Perhaps that rarity factor is the reason I was fascinated by the picture of the snowbirds in my little book.

Now I’m sixty-five, and living in the Blue Ridge mountains, which can be quite snowy this time of year.

Early this morning, December 30, we did discover the first snow of the season, and I have to tell ya– along with the whitey flakes the snowbirds made their visit known to us.

Snowbird

Later in life, When I had become young man, I became fascinated with a song called “Snowbird” that was a hit on the radio at that time, 1960’s. It was a tear-jerker tune, sung perfectly by a lady known as the Canadian songbird, Annie Murray.

    https://www.youtube.com/watch?v=pq9bHd58-LA

“Snowbird” is a sad song about unrequited love.

“When I was young, my heart was young then too. Anything that it would tell me–that’s the thing that I would do.

But now I feel such emptiness within for the thing that I want most in life’s the thing that I can’t win. . .

and

“The breeze along the river seems to say, that she’ll only break my heart again, should I decide to stay.

So little snowbird take me with you when you go to that land of gentle breezes where the peaceful waters flow.”

. . . and yet, beneath the poem’s cold mantle of forlornness there is a trace of hope, a mention of “flowers that will come again in spring.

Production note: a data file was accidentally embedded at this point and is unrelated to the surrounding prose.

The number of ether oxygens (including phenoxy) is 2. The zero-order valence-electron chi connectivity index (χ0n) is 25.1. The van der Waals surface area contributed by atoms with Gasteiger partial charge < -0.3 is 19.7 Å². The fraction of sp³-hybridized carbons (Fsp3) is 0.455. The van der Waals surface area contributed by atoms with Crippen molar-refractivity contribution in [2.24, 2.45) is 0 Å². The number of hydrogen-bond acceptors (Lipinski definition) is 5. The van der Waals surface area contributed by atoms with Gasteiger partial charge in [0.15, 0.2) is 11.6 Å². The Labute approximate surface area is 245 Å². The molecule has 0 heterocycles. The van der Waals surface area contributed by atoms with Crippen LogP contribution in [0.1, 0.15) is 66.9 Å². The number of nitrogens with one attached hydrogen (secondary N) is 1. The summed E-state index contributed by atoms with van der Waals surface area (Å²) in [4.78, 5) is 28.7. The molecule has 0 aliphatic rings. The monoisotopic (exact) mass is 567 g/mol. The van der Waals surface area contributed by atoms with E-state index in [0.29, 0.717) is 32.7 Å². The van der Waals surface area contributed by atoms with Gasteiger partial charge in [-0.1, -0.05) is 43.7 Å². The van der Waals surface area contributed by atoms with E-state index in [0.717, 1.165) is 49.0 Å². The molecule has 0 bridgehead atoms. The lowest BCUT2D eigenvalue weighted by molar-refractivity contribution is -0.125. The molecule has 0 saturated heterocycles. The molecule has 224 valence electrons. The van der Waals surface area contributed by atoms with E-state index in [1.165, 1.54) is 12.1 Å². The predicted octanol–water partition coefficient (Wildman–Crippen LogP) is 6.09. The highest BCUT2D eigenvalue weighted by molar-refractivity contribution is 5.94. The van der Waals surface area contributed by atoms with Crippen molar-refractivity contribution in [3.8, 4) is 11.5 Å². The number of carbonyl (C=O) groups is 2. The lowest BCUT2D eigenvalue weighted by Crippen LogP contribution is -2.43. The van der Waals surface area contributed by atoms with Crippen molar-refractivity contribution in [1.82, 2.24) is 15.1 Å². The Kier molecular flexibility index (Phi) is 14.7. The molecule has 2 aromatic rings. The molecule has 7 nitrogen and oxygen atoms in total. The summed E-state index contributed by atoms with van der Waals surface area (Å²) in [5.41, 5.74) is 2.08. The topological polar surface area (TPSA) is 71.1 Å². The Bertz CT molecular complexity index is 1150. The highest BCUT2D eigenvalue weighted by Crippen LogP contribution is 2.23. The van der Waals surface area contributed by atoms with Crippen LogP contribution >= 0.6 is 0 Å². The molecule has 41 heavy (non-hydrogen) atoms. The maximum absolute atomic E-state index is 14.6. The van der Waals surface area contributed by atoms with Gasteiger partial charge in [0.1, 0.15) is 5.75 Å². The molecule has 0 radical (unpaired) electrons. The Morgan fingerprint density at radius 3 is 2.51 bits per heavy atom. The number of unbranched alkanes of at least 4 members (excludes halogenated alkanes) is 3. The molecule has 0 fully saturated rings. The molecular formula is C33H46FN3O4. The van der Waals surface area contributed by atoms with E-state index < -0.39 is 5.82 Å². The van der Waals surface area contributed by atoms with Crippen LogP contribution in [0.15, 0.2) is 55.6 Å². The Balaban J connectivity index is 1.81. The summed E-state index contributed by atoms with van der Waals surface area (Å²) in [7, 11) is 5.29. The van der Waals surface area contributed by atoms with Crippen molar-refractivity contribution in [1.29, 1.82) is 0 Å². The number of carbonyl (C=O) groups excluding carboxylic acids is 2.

As it turned out, in my life the flowers did “come again in spring.” Those misadventures in love that later became a flood of heartache ultimately were buried in the fertile ground of life’s demands. Not only were seeds of new love sewn providentially into my life, but those seeds have yielded new flowers and more seeds.

Yet still, “the snowbird sings the song he always sang, and, as it turns out, eats the seeds always needs.

The snowbirds visited our house this morning, and wow! did they have a feast!

Snohello

Those little critters are much like the two humans–my wife and I–who find much joy in providing seed for them during this snowy season. There’s Snowy on the ledge, and his wifey down in the tree:

SnoMates

Thanks to love and marriage, which go together, you know, like a horse and carriage, or like . . . snowbirds and snow, my life has turned out to be a love feast instead of the festival of the broken-hearted that might have been, had not a wonderful loving woman come in and changed all that lovesick blues to pure white marital love, 37 years of it.

I wouldn’t trade marital love for anything in the world. It’s so much better than the broken heart that might have become bitterness. Thank God for true love that is lasting and faithful.

Here’s another version of the song, “Snowbird,” as recorded by the songwriter, Hank Snow.

   https://www.youtube.com/watch?v=JBwqqH0LTyI

And here’s a parting pic of little Snowy with his Finchy friend.

Snowb&finch

Glass half-Full